A Theatrical Evening January 2011

Dear Rowley,

You’ve got to give it up for the gays, haven’t you. I was trolling down Old Compton Street the other day and saw a No VAT sign outside GAY. ‘F*** the Recession’ it read. Love it do. Personally, I think all this gay lib is going a little bit far. I regularly see guys holding hands now in Mayfair. Better half would be mortified if I locked digits with him at the Chelsea Flower Show. Yesterday, when stoating down Shaftsbury Avenue, I clocked a gorgeous guy who looked like David Gandy. Perhaps it was. In my head I thought ‘pwooooar’. Then I realised I had actually articulated said expletive in a Sid James cockney accent with the requisite palm in arm gesture. Thank the Lord I didn’t give a dirty cackle at the end! Benny Hill is alive and well and living in Bloomsbury Towers.

A super evening last night at the Renoir Cinema to watch The King’s Speech with the fragrant Rosy Runciman. What a film. Colin Firth is a shoo-in for the best actor gong at the Oscars and Helena Bonham Carter just gets better and better. Who said there were no good parts for actresses who don’t have tits like an Animatron and cascades of blonde hair? Seriously, though, if you want a real lift Rowley, go and see the movie. It ended poignantly with the King giving a flawless speech on the wireless on the eve of World War II. It left hanging in the air the thought of all the ugliness and horror the King and his people would go through in the coming years. God help us if there’s another war because I don’t think the current generation of youngsters would rise to the challenge.

If there was another war, I’d volunteer for ENSA and dress up as Vera Lynn singing morale boosting numbers for the boys, wouldn’t you? Rosy is the archivist for Sir Cam. His new musical, Betty Blue Eyes, is coming up in April and is based on the fabulous Alan Bennett-penned film A Private Function. Rosy has asked me to write a piece about the fashions of 1947 for the programme and I am thrilled. She has even thrown in a couple of tickets for the first night. Felt like Noel Coward darling.

I do love the Renoir Cinema. You get a better class of punter: none of those popcorn-guzzling Yanks in socks and sandals who feel compelled to travel everywhere with a two litre bottle of still water as if they are climbing the Eiger rather than sitting through two hours of celluloid heaven. I loathe people eating, talking, fidgeting and swearing in cinemas. Better half goes positively apoplectic in a multiplex cinema. We have a list of acceptable venues now where you can guarantee that ‘the young’ do not gather like a pack of mad, ill-behaved dogs.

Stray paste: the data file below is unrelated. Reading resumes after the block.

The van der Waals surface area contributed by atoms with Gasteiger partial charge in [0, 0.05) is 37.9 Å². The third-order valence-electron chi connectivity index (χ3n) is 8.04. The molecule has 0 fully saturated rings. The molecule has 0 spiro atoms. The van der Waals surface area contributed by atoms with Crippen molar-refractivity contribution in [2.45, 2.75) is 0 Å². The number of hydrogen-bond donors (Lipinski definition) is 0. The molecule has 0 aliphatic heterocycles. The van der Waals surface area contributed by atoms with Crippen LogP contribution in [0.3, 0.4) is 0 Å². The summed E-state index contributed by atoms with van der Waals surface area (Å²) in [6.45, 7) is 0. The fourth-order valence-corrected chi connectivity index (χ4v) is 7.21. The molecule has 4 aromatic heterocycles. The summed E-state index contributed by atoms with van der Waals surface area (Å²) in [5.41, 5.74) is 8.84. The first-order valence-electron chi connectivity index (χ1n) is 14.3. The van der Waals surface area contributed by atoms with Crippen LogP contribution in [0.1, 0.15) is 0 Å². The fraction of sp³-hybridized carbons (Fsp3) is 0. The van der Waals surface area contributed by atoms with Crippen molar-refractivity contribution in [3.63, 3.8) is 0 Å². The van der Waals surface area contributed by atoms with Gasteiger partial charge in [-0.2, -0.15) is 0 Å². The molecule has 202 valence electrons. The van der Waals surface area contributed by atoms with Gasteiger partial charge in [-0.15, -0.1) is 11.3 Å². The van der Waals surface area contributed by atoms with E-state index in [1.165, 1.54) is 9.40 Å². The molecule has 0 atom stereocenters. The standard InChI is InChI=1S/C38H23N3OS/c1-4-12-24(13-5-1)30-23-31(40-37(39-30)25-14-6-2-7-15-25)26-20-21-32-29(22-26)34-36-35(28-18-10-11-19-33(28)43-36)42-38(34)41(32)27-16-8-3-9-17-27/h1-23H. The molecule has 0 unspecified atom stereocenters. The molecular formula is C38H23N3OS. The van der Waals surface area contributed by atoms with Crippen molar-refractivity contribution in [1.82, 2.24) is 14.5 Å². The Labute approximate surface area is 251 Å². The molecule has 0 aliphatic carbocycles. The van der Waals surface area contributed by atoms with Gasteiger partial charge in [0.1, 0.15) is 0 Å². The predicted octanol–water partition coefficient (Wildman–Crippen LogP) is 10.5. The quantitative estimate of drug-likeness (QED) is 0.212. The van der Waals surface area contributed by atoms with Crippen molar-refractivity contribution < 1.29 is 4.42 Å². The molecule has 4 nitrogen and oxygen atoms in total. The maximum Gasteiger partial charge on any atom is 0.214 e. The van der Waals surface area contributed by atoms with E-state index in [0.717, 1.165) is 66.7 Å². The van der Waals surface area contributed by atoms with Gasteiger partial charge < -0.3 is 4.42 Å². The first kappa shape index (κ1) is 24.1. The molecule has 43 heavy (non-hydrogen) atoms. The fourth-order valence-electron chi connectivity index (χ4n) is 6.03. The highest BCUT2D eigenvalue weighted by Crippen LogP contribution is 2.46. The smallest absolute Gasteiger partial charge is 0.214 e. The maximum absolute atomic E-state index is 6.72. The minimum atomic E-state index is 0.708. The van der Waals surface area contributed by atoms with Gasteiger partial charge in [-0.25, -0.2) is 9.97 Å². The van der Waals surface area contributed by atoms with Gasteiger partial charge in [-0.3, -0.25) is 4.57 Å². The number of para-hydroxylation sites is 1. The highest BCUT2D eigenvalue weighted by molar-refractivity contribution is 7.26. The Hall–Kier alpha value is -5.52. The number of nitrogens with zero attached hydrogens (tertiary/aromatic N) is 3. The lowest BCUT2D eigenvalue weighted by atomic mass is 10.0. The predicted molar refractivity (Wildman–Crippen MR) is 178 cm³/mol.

After the flicks, we decamped to Ciao Bella on Lamb’s Conduit Street where we were greeted like the Delmonico’s scene in Hello Dolly. Such fun. We had two bottles of Valpoliparrot and a few snifters of Grappa and a good time was had by all. Speaking of which, I had a super lunch with my mate Helen at the Royal Opera House in the Amphitheatre restaurant. My dear, the food is exquisite. I had Sole Muniere and it was simply perf. Helen is one lady in London who always has me in shreds with laughter. We never stop from the minute we sit down until the macchiato.

Having worked the weekend to finish another chapter of Fashion at Royal Ascot: Three Centuries of Thoroughbred Style, I took the day off yesterday and had another divino massage with Dino. He keeps my body and soul together, that one. We never stop gassing from the minute my rump hits the massage table. That sounded more vulgar than it ought. There’s no funny business at Relax: no happy finish unless you count laughing your ass off.

I had a very nice email correspondence with a TV production company who would like to develop some factual documentary ideas with me for BBC1. Thrilling! I have Zack and Inside Out to thank for that one no doubt. Who is the beehived blonde lady in the picture I am sending you this week you might well ask? She is none other than my dear friend Patricia Carruthers in the early 1960s when she was a showgirl. Patricia used to live in an upstairs flat on Old Compton Street above two divine streetwalkers who would always shoo punters away from her door. She danced everywhere from the Embassy Club to the Lebanon.

Patricia and I first met at Pitti Uomo in Florence many moons ago when she worked for the Italian Trade Commission. She was essentially my fixer and my nanny. After my first trip there reporting for the FT and the International Herald Tribune, she said she didn’t know why Pitti bothered with a hotel room for me because I was never in it. I recall vividly nights on the Ponte Vecchio dreaming of being on the back of a Lambretta. Within minutes I was, being whisked out into the Tuscan hills by an Italian sturdly postman. I had a long-standing fling with a Swedish exchange student who was living in the Palazzo Borghese in Florence in a garrett and working in a bar called Tabasco (it does burn, Rowley). Every Pitti season, I would head down to Tabasco come the witching hour and there he would be. It was very romantic as it happened. And it happened frequently.

Enough of my torrid past. I’ve got to concentrate on my torrid future. So life is sweet, I’m sleeping better and I am writing like a gypsy on fire. Whoever said January was a slow month? There’s more darling, there’s lots more…